Open Access Research article

Tackling health literacy: adaptation of public hypertension educational materials for an Indo-Asian population in Canada

Charlotte A Jones1*, Shefina Mawani2, Kathryn M King3, Selina Omar Allu4, Megan Smith4, Sailesh Mohan1 and Norman RC Campbell1

Author Affiliations

1 Faculty of Medicine, Departments of Medicine and Community Health Sciences University of Calgary, Libin Cardiovascular Institute of Alberta, Calgary, Alberta, Canada

2 Department of Clinical Neurosciences, University of Calgary, Calgary, Alberta, Canada

3 Faculty of Nursing and Department of Community Health Sciences, University of Calgary, Calgary, Alberta, Canada

4 Hypertension Canada and University of Calgary, Calgary, Alberta, Canada

For all author emails, please log on.

BMC Public Health 2011, 11:24  doi:10.1186/1471-2458-11-24

Published: 11 January 2011



Indo-Asians in Canada are at increased risk for cardiovascular diseases. There is a need for cultural and language specific educational materials relating to this risk. During this project we developed and field tested the acceptability of a hypertension public education pamphlet tailored to fit the needs of an at risk local Indo-Asian population, in Calgary, Alberta, Canada.


A community health board representing Calgary's Indo-Asian communities identified the culturally specific educational needs and language preferences of the local population. An adaptation of an existing English language Canadian Public Hypertension Recommendations pamphlet was created considering the literacy and translation challenges. The adapted pamphlet was translated into four Indo-Asian languages. The adapted pamphlets were disseminated as part of the initial educational component of a community-based culturally and language-sensitive cardiovascular risk factor screening and management program. Field testing of the materials was undertaken when participants returned for program follow-up seven to 12 months later.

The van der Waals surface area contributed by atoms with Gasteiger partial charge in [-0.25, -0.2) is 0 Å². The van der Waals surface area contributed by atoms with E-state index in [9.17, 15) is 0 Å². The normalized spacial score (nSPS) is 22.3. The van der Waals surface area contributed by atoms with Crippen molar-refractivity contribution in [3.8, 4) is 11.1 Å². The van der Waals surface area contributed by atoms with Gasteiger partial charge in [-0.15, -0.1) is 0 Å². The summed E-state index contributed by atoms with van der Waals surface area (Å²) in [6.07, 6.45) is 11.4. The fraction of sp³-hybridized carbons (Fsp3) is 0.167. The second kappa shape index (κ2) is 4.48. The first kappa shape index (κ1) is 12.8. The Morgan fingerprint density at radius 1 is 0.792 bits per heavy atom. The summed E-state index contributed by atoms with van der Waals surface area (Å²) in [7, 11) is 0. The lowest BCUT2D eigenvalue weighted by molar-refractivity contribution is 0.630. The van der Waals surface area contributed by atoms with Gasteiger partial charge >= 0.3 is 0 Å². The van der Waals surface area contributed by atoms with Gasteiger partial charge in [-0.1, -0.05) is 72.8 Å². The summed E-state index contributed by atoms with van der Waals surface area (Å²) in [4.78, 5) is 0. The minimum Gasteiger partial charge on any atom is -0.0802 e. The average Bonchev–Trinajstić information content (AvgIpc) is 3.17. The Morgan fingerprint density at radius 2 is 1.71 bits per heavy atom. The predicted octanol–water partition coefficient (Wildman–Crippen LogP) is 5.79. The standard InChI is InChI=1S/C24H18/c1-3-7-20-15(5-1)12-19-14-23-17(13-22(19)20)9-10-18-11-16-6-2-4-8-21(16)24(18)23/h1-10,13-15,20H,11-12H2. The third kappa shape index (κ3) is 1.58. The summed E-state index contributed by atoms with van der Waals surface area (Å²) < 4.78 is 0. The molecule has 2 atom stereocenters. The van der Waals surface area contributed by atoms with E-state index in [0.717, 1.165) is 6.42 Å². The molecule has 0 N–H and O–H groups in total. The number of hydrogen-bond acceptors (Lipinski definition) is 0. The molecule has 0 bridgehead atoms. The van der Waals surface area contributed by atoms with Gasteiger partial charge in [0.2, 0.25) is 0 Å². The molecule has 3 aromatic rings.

Fifty-nine English-speaking participants evaluated and confirmed the concept validity of the English adapted version. 28 non-English speaking participants evaluated the Gujarati (N = 13) and Punjabi (N = 15) translated versions of the adapted pamphlets. All participants found the pamphlets acceptable and felt they had improved their understanding of hypertension.


Involving the target community to identify health issues as well as help to create culturally, language and literacy sensitive health education materials ensures resources are highly acceptable to that community. Minor changes to the materials will be needed prior to formal testing of hypertension knowledge and health decision-making on a larger scale within this at risk community.